Some of the graphs fit the popular narrative:

Some don’t:

The author points out that:
The IPRA Reports and other data tend to suggest that a police department’s demographic profile will tend to roughly predict on-duty officer shooters’ demographic profile.
In fact, the figures seem to suggest both black and white officers are slightly less likely to be shooters

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Self-selection and Multigenerational Mobility of American Immigrants

26 days ago

Last year I wrote a post noting that the income of group of immigrants in the US is correlated with the income of the country from where those immigrants hailed. I noted that this correlation is especially strong for immigrants in the US for the longest.
I just stumbled on this paper from earlier this year by Joakim Ruist. Here’s the abstract:
This paper aims to explain the high intergenerational persistence of inequality between groups of different ancestries in the US. Initial inequality between immigrant groups is interpreted as largely due to differently strong self-selection on unobservable skill endowments. These endowments are in turn assumed to be more persistent than observable outcomes across generations. If skill endowments are responsible for a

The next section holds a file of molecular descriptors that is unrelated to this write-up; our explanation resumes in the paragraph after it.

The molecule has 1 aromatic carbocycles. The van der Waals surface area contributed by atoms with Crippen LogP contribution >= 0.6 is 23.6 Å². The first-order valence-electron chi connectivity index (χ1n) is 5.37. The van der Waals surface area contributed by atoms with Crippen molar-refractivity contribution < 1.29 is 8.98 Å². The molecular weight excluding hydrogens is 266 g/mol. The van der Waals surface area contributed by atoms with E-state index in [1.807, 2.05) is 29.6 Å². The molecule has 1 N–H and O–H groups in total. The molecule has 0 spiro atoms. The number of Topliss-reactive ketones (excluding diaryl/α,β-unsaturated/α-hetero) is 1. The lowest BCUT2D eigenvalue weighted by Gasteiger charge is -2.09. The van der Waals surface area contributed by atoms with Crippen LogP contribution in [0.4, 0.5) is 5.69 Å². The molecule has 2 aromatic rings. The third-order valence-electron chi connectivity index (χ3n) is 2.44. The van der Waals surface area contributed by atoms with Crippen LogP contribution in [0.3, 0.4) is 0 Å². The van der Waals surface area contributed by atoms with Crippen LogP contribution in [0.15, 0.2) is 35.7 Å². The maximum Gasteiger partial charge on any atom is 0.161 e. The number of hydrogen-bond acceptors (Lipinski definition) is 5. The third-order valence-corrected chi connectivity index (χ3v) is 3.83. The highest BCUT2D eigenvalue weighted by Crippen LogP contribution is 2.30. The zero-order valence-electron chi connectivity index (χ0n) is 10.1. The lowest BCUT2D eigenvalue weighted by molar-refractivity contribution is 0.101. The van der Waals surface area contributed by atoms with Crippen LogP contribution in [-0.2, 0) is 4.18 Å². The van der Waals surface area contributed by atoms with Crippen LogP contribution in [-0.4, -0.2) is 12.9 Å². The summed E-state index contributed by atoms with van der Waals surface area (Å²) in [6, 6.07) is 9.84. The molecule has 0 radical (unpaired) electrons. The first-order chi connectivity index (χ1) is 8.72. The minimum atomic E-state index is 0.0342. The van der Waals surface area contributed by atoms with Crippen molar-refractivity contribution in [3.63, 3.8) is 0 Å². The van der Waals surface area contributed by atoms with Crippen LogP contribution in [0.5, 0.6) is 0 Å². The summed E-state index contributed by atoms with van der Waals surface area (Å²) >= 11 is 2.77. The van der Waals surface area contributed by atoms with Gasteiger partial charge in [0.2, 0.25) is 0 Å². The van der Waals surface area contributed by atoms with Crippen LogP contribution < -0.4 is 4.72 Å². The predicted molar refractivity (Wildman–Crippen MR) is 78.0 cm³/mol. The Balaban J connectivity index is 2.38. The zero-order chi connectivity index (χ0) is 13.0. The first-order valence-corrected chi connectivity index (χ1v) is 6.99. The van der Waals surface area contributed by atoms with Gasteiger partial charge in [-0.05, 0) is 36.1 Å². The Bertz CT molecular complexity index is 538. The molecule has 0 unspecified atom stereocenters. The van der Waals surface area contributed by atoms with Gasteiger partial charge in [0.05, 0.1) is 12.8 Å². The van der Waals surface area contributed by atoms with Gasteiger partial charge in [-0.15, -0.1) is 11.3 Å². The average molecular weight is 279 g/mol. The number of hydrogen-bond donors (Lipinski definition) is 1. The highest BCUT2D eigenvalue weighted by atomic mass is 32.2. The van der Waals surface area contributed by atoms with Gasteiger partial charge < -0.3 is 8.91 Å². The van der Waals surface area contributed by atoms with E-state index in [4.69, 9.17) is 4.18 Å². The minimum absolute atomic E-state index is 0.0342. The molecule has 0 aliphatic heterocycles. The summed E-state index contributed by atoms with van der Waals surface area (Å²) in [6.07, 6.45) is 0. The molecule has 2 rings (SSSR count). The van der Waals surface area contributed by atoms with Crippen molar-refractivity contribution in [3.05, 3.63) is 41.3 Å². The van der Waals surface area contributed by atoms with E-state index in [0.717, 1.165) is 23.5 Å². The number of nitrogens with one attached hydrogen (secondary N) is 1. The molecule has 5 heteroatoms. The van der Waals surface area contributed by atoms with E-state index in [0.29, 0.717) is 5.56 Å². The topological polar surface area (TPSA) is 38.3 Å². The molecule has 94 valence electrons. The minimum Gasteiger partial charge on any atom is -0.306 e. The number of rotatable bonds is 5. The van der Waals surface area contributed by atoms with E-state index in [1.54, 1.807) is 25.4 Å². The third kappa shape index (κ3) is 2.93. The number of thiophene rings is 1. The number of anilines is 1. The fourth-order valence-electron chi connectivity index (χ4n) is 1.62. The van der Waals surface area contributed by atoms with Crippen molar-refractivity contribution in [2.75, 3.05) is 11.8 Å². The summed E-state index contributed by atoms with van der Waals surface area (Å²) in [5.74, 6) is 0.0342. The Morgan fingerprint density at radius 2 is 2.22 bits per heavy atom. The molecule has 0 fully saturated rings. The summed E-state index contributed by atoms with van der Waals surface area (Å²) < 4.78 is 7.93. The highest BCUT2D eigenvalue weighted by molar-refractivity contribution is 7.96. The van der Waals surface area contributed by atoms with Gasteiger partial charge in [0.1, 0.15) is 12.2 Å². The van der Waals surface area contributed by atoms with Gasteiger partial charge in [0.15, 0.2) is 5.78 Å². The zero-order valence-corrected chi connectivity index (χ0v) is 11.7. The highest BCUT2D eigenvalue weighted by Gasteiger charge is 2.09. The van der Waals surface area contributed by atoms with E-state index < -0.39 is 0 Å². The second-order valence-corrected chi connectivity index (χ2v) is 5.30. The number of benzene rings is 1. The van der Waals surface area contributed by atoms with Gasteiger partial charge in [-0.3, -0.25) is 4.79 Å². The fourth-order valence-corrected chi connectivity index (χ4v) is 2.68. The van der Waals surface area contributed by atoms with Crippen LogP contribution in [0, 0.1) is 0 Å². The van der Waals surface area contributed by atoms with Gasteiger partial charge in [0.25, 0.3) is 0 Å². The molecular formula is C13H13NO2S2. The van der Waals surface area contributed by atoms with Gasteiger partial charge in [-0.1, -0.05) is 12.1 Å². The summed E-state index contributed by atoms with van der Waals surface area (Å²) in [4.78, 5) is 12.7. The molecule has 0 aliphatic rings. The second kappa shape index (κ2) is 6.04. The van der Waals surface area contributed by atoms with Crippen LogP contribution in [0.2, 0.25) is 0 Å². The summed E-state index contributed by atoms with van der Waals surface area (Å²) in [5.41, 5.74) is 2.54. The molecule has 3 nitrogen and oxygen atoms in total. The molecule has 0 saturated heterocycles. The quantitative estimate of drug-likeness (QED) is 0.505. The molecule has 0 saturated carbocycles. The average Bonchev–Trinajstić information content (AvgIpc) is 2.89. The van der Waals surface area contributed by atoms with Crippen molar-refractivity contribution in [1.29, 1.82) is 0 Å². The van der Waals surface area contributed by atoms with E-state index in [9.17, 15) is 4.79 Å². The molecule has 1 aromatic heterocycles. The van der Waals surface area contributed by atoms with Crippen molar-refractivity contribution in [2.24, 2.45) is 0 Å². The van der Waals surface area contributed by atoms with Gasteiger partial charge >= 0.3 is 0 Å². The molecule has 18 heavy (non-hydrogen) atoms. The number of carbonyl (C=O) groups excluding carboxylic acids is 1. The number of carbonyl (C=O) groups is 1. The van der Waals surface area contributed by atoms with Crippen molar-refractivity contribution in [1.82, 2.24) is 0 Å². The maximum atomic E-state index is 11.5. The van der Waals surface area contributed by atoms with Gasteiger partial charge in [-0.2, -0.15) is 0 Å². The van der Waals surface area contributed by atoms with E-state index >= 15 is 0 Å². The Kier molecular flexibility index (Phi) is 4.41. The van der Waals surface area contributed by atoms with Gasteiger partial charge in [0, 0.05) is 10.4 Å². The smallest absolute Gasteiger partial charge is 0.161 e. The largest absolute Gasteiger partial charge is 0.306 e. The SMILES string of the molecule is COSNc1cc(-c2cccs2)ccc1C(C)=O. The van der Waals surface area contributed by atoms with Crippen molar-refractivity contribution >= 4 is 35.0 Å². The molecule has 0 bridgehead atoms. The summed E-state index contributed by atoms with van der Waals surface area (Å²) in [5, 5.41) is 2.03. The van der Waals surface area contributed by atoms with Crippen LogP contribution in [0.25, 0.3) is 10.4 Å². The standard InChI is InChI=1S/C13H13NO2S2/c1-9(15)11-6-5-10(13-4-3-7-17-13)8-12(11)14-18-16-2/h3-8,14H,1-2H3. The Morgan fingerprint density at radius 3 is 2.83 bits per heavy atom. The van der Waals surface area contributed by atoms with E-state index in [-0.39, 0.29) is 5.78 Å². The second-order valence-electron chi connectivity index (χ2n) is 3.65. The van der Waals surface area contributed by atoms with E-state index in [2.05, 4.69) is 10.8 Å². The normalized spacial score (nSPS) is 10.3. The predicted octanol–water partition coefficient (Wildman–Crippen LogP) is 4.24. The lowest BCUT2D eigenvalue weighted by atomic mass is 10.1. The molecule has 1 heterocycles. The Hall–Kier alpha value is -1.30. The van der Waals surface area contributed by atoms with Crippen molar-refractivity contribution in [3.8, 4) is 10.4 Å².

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Crime and Punishment

27 days ago

I stumbled on a blog post by Jerry Ratcliffe, who is a Professor of Criminal Justice and Director of the Center for Security and Crime Science at Temple University, Philadelphia, and a former police officer with London’s Metropolitan Police (UK).
From one of this posts:
Graph no. 2 is another image from my Intelligence-Led Policing book. The crime funnel represents what happens to a random selection of 1,000 crimes that affect the public (top bar). It shows the loss of cases through the criminal justice system. These are British national data derived from public records, but the comparisons to the U.S. are very similar. If you take a random selection of 1,000 crimes actually suffered by the public (violence, robbery, vehicle theft, residential burglary,

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Baltimore Trade-off

29 days ago